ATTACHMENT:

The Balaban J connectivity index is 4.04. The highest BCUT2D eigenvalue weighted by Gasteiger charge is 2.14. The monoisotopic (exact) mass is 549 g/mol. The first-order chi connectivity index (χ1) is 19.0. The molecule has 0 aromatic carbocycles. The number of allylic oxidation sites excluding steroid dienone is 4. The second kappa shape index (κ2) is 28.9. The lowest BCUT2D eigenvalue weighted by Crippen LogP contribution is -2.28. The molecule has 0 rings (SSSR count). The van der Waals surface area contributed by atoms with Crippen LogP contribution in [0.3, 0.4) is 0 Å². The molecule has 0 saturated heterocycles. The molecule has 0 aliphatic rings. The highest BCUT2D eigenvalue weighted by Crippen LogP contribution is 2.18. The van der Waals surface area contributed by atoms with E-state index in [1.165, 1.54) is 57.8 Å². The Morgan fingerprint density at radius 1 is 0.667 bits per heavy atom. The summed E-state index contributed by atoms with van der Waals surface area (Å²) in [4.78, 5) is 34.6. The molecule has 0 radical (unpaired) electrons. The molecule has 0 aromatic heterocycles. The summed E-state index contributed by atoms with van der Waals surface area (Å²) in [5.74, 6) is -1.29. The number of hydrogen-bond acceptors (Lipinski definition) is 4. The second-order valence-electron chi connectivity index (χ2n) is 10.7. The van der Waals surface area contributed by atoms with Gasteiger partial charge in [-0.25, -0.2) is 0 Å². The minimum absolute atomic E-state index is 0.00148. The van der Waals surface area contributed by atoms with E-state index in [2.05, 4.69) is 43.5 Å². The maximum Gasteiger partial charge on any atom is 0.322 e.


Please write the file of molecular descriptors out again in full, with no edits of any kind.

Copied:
The Balaban J connectivity index is 4.04. The highest BCUT2D eigenvalue weighted by Gasteiger charge is 2.14. The monoisotopic (exact) mass is 549 g/mol. The first-order chi connectivity index (χ1) is 19.0. The molecule has 0 aromatic carbocycles. The number of allylic oxidation sites excluding steroid dienone is 4. The second kappa shape index (κ2) is 28.9. The lowest BCUT2D eigenvalue weighted by Crippen LogP contribution is -2.28. The molecule has 0 rings (SSSR count). The van der Waals surface area contributed by atoms with Crippen LogP contribution in [0.3, 0.4) is 0 Å². The molecule has 0 saturated heterocycles. The molecule has 0 aliphatic rings. The highest BCUT2D eigenvalue weighted by Crippen LogP contribution is 2.18. The van der Waals surface area contributed by atoms with E-state index in [1.165, 1.54) is 57.8 Å². The Morgan fingerprint density at radius 1 is 0.667 bits per heavy atom. The summed E-state index contributed by atoms with van der Waals surface area (Å²) in [4.78, 5) is 34.6. The molecule has 0 radical (unpaired) electrons. The molecule has 0 aromatic heterocycles. The summed E-state index contributed by atoms with van der Waals surface area (Å²) in [5.74, 6) is -1.29. The number of hydrogen-bond acceptors (Lipinski definition) is 4. The second-order valence-electron chi connectivity index (χ2n) is 10.7. The van der Waals surface area contributed by atoms with Gasteiger partial charge in [-0.25, -0.2) is 0 Å². The minimum absolute atomic E-state index is 0.00148. The van der Waals surface area contributed by atoms with E-state index in [2.05, 4.69) is 43.5 Å². The maximum Gasteiger partial charge on any atom is 0.322 e.